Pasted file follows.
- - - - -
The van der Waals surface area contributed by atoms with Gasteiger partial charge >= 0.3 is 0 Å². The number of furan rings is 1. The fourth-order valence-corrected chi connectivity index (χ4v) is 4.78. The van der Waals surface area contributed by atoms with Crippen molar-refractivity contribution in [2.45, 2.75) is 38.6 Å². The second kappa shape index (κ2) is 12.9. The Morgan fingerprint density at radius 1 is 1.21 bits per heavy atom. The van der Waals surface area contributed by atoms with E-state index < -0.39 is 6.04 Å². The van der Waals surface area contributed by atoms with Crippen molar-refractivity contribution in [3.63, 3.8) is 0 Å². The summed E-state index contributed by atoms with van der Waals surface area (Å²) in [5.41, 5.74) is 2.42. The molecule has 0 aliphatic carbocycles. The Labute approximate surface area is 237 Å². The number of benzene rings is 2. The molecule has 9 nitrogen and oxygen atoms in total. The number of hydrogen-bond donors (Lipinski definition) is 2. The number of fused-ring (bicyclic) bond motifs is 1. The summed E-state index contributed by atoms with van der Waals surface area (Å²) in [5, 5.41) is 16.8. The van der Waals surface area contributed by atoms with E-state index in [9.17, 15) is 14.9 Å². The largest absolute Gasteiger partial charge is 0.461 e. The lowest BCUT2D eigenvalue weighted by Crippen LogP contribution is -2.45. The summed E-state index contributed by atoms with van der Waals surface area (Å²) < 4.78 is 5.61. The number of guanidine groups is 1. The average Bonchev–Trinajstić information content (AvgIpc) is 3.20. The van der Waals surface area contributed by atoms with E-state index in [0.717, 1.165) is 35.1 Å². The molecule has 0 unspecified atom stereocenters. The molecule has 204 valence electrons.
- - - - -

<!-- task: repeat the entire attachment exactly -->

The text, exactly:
The van der Waals surface area contributed by atoms with Gasteiger partial charge >= 0.3 is 0 Å². The number of furan rings is 1. The fourth-order valence-corrected chi connectivity index (χ4v) is 4.78. The van der Waals surface area contributed by atoms with Crippen molar-refractivity contribution in [2.45, 2.75) is 38.6 Å². The second kappa shape index (κ2) is 12.9. The Morgan fingerprint density at radius 1 is 1.21 bits per heavy atom. The van der Waals surface area contributed by atoms with E-state index < -0.39 is 6.04 Å². The van der Waals surface area contributed by atoms with Crippen molar-refractivity contribution in [3.63, 3.8) is 0 Å². The summed E-state index contributed by atoms with van der Waals surface area (Å²) in [5.41, 5.74) is 2.42. The molecule has 0 aliphatic carbocycles. The Labute approximate surface area is 237 Å². The number of benzene rings is 2. The molecule has 9 nitrogen and oxygen atoms in total. The number of hydrogen-bond donors (Lipinski definition) is 2. The number of fused-ring (bicyclic) bond motifs is 1. The summed E-state index contributed by atoms with van der Waals surface area (Å²) in [5, 5.41) is 16.8. The van der Waals surface area contributed by atoms with E-state index in [9.17, 15) is 14.9 Å². The largest absolute Gasteiger partial charge is 0.461 e. The lowest BCUT2D eigenvalue weighted by Crippen LogP contribution is -2.45. The summed E-state index contributed by atoms with van der Waals surface area (Å²) < 4.78 is 5.61. The number of guanidine groups is 1. The average Bonchev–Trinajstić information content (AvgIpc) is 3.20. The van der Waals surface area contributed by atoms with E-state index in [0.717, 1.165) is 35.1 Å². The molecule has 0 unspecified atom stereocenters. The molecule has 204 valence electrons.